The NYC Investment Sales Market – Back to 2010 Levels. Ugh!


As the New York City investment sales market entered 2019, market participants who were optimistic were not misguided. As of January, the sales market was 39 months into a correcting market, the volume of sales had risen in 2018, and it appeared values were poised to begin climbing. After all, about all corrections have lasted three to four years, so at some point in 2019 we would have expected market value to follow volume and begin turning upward. However, the implications of the elections in November of 2018 were underestimated and the impact on the market was unforeseen.

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The fact is that most of the investment properties in New York City are multifamily apartment buildings. When the rent regulation reforms moved into front and center on the minds of investors in late 2018, the die was cast for a turnaround in the volume of sales market wide, based upon the setbacks in the most dominant product sector. While the reforms would not kick in until June of this year, the anticipation of the reforms — after Democrats won an overwhelming majority of seats in the state senate — pushed investors to the sidelines as market participants waited for some certainty. While the numbers in the first half of 2019 (1H19) were muted, they were probably higher than they should have been based upon contract signings which took place prior to the elections and prior to the numerous policy proposals that began to be discussed publicly in March and April of this year. Let’s take a look at the numbers.

In 1H19, there was $10.22 billion in investment sales over $10 million which, on an annualized basis, is on track for $20.44 billion for the year, a 23 percent drop from the $26.4 billion total seen in 2018. If achieved, the $20.44 billion pace would result in a total 63 percent below the all-time record of $57.8 billion in 2015. This total is also on pace to be the lowest total seen since the $11.9 billion in 2010, when the market had just started emerging from the doldrums of the Great Recession.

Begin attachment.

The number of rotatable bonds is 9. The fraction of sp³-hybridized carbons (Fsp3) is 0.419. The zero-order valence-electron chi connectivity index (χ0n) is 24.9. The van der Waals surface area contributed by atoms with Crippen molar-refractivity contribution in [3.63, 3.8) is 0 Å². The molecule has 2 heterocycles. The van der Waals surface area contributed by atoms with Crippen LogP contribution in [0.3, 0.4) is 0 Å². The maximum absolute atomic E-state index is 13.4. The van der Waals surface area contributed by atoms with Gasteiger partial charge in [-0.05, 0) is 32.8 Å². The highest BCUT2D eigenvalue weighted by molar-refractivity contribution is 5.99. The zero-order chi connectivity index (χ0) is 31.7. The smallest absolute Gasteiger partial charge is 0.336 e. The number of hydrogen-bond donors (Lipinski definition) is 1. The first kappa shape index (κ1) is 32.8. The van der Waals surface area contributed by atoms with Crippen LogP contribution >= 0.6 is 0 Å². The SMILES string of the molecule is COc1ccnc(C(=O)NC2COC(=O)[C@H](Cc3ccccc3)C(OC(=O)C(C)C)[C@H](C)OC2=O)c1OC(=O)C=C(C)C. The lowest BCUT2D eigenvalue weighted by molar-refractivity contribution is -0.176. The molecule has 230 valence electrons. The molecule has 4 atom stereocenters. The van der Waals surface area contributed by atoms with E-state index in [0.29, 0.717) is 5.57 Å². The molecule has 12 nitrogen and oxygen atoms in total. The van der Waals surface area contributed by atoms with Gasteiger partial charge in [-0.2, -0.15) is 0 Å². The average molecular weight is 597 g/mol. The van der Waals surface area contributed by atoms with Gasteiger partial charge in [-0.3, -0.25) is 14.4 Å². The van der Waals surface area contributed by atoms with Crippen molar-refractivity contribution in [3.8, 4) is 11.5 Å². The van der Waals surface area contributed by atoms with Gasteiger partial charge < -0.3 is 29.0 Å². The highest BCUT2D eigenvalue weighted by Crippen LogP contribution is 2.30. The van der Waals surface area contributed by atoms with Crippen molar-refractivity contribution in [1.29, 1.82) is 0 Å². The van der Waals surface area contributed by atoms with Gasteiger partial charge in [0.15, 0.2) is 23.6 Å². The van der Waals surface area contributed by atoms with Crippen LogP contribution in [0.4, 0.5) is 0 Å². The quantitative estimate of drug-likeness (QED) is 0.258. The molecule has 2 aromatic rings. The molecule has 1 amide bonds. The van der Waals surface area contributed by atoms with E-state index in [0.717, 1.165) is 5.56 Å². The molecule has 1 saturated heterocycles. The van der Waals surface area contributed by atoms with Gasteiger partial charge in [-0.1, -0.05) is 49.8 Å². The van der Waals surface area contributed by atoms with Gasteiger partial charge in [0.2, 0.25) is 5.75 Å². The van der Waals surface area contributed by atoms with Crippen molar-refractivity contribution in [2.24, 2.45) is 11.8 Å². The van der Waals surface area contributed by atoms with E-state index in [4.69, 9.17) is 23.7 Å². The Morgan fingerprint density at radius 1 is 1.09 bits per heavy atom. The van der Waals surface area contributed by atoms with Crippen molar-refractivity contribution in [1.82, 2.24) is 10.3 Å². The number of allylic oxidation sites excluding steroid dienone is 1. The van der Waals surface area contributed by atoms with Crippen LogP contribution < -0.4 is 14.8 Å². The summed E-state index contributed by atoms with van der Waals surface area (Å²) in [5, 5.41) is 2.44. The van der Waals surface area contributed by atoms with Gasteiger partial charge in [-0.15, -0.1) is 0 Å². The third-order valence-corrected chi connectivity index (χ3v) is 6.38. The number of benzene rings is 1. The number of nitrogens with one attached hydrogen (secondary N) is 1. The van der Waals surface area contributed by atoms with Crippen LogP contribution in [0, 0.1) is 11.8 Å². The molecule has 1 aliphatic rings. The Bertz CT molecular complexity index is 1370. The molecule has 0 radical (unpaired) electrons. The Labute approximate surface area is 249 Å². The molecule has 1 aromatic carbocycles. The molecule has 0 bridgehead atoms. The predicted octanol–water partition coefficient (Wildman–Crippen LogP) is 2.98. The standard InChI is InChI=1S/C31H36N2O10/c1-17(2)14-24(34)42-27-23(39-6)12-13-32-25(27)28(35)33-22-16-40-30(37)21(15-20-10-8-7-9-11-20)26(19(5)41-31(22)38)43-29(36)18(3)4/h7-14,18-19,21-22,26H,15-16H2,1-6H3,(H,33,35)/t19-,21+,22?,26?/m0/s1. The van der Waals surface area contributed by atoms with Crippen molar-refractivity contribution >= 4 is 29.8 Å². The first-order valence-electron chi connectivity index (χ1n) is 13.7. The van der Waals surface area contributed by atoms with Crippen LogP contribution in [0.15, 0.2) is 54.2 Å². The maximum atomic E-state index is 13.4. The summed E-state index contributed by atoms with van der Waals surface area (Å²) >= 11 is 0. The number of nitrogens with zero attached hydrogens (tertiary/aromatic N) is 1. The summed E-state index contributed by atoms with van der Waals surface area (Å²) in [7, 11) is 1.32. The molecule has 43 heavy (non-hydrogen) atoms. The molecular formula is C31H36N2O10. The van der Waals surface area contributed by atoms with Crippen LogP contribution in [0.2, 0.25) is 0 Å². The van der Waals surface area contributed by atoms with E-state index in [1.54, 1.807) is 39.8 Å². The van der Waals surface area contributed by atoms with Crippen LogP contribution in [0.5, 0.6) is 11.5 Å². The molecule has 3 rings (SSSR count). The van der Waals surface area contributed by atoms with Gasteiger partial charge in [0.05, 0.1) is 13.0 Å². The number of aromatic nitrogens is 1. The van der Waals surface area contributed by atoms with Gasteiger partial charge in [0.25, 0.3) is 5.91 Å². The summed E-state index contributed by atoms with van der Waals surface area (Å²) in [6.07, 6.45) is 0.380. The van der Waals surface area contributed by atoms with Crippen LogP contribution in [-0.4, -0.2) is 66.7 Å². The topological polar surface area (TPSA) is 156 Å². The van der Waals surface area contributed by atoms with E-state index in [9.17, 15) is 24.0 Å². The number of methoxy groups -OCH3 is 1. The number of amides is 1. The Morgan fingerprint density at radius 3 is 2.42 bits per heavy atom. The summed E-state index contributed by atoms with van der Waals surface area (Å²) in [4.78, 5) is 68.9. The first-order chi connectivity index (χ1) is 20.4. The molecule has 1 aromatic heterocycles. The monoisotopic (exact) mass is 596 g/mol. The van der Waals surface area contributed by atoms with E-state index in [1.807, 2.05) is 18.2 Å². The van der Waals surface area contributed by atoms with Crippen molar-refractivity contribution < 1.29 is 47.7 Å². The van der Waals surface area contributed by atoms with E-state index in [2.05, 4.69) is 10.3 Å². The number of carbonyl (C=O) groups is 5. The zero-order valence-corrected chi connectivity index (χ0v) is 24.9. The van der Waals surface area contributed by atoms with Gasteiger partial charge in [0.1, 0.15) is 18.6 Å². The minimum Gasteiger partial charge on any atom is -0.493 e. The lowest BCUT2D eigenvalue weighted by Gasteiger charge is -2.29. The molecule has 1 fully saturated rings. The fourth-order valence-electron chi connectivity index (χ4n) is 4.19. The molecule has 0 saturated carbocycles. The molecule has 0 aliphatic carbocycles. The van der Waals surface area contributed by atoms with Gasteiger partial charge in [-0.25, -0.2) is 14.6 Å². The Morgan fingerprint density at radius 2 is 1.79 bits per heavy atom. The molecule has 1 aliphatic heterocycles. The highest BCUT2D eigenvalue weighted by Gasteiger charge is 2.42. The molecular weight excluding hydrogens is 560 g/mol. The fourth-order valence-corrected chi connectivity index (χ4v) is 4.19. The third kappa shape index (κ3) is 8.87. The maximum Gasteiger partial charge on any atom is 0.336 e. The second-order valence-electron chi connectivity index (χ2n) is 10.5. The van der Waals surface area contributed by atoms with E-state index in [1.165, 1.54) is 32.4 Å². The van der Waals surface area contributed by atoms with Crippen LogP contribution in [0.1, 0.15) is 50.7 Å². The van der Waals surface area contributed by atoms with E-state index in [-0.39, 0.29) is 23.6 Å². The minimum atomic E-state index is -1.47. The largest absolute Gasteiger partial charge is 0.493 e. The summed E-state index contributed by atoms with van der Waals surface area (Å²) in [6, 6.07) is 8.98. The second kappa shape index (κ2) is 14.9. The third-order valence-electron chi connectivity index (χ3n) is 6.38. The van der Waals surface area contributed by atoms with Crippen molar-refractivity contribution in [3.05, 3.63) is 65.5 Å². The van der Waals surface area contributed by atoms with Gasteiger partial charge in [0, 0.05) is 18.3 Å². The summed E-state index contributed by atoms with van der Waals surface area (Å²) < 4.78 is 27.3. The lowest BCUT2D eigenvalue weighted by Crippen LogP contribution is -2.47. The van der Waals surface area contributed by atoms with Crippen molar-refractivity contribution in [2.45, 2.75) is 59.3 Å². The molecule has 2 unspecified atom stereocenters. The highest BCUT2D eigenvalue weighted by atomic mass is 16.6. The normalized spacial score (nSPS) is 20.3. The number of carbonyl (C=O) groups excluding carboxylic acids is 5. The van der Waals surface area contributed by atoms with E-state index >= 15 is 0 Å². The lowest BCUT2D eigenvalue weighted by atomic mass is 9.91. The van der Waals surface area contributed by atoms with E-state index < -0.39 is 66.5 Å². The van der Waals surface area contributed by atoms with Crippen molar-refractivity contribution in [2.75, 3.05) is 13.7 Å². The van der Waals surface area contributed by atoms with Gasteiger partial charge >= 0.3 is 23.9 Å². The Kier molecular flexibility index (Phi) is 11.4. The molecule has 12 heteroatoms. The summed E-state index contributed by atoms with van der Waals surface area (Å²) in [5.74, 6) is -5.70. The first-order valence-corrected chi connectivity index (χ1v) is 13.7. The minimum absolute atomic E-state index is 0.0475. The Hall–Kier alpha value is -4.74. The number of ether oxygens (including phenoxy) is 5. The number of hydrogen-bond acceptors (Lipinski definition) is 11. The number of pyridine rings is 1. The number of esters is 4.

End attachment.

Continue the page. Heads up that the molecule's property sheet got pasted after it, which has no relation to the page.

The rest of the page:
With regard to product types, office buildings and hotels performed the best, with office showing $14.3 billion of sales, up 10 percent from the prior year, and $2.23 billion in hotel sales, up 42 percent from 2018. Other asset classes fell significantly with retail assets down 40 percent to 809 million, multifamily down 55 percent to a $2.13 billion pace, and land hurting the most, on pace for $819 million for the year which would represent a drop of a whopping 82 percent from last year.

If you’re disappointed in the dollar volume of sales statistics, the number of properties sold metric performed a bit worse than the dollar volume did. In 1H19, there were 80 properties sold over $10 million, on pace for 160, which would be 31 percent below the 232 which traded hands in 2018. If the pace holds, it would be 65 percent below the 457 properties sold in the peak year of 2015. The 160 sale pace would also be the lowest since 2010, when 117 properties over $10 million traded hands.

With regard to product types, the only sector that’s up is the office building sector. The office sector is on pace for 52 sales, which would be up 8 percent from last year. It’s important to note that this pace would still be 37 percent below 2015’s total of 82 office building sales. All other sectors are on paces lower than last year, with land leading the pullback with a pace of 20 trades, down 64 percent from last year and 84 percent below the 129 sales in 2015. Unsurprisingly, multifamily assets were also significantly off last year’s total, with a 46 trade pace, which would be 39 percent lower than 2018 and 66 percent below 2015’s 136 multifamily sales.

Notwithstanding the slow start to 2019, we believe that — with the exception of multifamily properties — the market is poised to pull itself out of the correction which is currently 46 months into its slide. Had rent regulation reform not kicked in, we believe the health of the market would be more widely accepted and the psychology of market participants would be in much better shape.

The market has always been, and will always be, a cyclical one. With the remarkable health in the broader economy, it is curious why the New York City investment sales market has been in such a funk for so long. We remain hopeful that over the next couple of quarters the market will pull out of its long correction and get back on track; 2010 was a depressing year and with activity back to those levels, it’s time for the market to “cycle” out of this malaise.